Workplace Culture

The Work-More Economy

By Staff Report

Jan. 13, 2012

While politicians and pundits fret about unemployment and underemployment rates, growing numbers of employees are under pressure to do more. And the situation threatens not just workers’ sanity but companies’ long-term success. To read more about the “work-more” economy, click here.

By Ed Frauenheim

Employers are demanding more and employees are engaging less, but there is one way to keep your best workers from checking out completely—recognizing who they are and rewarding them accordingly. To read more about rewarding your employees, click here.

By Rita Pyrillis


A promotion can do a lot to make up for the longer hours and extra duties that many workers have been wrestling with in the past couple of years. But firms often fail to see where employees who are learning on the job might fit into a new role. To read more about employees fitting into new roles, click here.

By Ed Frauenheim

Like Charlie Chaplin’s character in the comedy Modern Times, about an assembly-line worker who loses it after tightening one bolt too many, HR consultant Art Quinn says that when employees are pushed to their limits, the workplace can be a dehumanizing place. To read more about the current workplace atmosphere, click here.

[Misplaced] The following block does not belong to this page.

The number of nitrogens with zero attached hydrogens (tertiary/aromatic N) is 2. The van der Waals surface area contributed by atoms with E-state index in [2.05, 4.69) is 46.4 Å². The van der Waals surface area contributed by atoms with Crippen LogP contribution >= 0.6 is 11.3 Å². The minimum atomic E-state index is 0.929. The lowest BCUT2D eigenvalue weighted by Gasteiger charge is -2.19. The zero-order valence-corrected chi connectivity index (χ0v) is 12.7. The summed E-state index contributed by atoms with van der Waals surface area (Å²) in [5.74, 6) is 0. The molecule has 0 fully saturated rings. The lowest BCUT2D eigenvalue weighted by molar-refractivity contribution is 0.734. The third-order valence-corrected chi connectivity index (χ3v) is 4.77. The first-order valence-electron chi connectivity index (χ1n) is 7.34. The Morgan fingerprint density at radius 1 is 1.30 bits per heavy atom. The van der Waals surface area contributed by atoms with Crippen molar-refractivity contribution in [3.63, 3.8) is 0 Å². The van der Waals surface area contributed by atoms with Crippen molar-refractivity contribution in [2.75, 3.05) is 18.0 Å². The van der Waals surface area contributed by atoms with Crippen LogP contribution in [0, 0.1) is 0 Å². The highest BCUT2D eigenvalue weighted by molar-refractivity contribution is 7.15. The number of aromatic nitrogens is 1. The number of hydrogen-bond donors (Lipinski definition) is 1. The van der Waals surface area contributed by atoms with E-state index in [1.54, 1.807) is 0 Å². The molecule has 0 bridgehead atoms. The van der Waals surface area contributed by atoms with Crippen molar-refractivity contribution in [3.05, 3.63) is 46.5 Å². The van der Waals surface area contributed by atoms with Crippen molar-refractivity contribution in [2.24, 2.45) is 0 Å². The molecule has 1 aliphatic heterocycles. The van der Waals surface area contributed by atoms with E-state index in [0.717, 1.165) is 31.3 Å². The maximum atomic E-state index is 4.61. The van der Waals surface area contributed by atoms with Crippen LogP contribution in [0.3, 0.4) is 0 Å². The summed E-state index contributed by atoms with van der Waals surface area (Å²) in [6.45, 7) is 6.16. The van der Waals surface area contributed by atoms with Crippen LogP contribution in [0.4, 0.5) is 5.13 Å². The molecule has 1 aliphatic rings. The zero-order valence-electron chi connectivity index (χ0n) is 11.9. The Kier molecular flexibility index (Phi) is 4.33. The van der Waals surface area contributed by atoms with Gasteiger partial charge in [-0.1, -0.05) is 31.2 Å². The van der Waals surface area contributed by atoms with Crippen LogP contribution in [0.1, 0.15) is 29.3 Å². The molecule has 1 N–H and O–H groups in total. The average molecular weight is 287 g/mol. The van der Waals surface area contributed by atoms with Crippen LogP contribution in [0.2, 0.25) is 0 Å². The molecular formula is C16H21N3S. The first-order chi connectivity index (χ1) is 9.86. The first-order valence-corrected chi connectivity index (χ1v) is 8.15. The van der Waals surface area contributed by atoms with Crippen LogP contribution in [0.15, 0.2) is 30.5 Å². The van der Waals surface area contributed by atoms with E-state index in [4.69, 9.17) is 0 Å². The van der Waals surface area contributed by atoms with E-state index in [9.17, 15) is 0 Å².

By Rita Pyrillis

Scholars say employees have a reservoir of physical and psychological resources for fueling their work contributions—and those tanks are running low. To read more about the low-on-fuel employees, click here.

By Ed Frauenheim

Software: A variety of talent management software tools can help companies tackle questions related to worker burnout and disengagement. Applications that encourage managers and workers to set goals and make career plans can help rekindle employee commitment. Vendors selling such performance and career management tools include Halogen Software Inc., SuccessFactors Inc. and Taleo Corp. These applications can make it easy to connect employee goals with the broader organizational objectives—a capability called “cascading goals.”

Succession planning and recruiting software tools that help match internal candidates with open positions also can benefit the company as well as fire up employees—who often are itching to get a promotion given the extra work they’re doing. Increasingly, applications from talent management vendors are allowing workers to update their own employee profiles. That makes it more likely that internal searches will capture the latest skills and accomplishments of employees.

Website: This workplace feedback site may be able to tell you if you’re working your employees too hard. Employees or ex-employees have left anonymous reviews on more than 100,000 organizations at Glassdoor. Workers have to give positive as well as negative comments, so the site encourages balanced assessments.

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